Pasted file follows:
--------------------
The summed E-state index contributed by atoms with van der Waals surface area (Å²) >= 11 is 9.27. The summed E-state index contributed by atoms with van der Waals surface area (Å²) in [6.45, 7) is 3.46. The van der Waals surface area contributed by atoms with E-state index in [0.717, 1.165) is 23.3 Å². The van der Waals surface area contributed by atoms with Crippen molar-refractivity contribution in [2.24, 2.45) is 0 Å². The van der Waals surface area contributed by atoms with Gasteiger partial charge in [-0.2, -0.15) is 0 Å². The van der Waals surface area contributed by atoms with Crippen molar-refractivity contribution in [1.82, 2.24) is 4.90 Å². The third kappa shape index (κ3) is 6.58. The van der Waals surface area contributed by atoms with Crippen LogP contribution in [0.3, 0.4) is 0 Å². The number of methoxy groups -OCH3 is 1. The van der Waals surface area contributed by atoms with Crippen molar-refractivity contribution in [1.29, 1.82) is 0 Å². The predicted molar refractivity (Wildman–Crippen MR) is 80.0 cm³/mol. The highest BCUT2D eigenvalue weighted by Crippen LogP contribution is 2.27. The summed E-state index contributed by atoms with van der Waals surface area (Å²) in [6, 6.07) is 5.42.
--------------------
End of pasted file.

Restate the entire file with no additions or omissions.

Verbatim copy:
The summed E-state index contributed by atoms with van der Waals surface area (Å²) >= 11 is 9.27. The summed E-state index contributed by atoms with van der Waals surface area (Å²) in [6.45, 7) is 3.46. The van der Waals surface area contributed by atoms with E-state index in [0.717, 1.165) is 23.3 Å². The van der Waals surface area contributed by atoms with Crippen molar-refractivity contribution in [2.24, 2.45) is 0 Å². The van der Waals surface area contributed by atoms with Gasteiger partial charge in [-0.2, -0.15) is 0 Å². The van der Waals surface area contributed by atoms with Crippen molar-refractivity contribution in [1.82, 2.24) is 4.90 Å². The third kappa shape index (κ3) is 6.58. The van der Waals surface area contributed by atoms with Crippen LogP contribution in [0.3, 0.4) is 0 Å². The number of methoxy groups -OCH3 is 1. The van der Waals surface area contributed by atoms with Crippen molar-refractivity contribution in [1.29, 1.82) is 0 Å². The predicted molar refractivity (Wildman–Crippen MR) is 80.0 cm³/mol. The highest BCUT2D eigenvalue weighted by Crippen LogP contribution is 2.27. The summed E-state index contributed by atoms with van der Waals surface area (Å²) in [6, 6.07) is 5.42.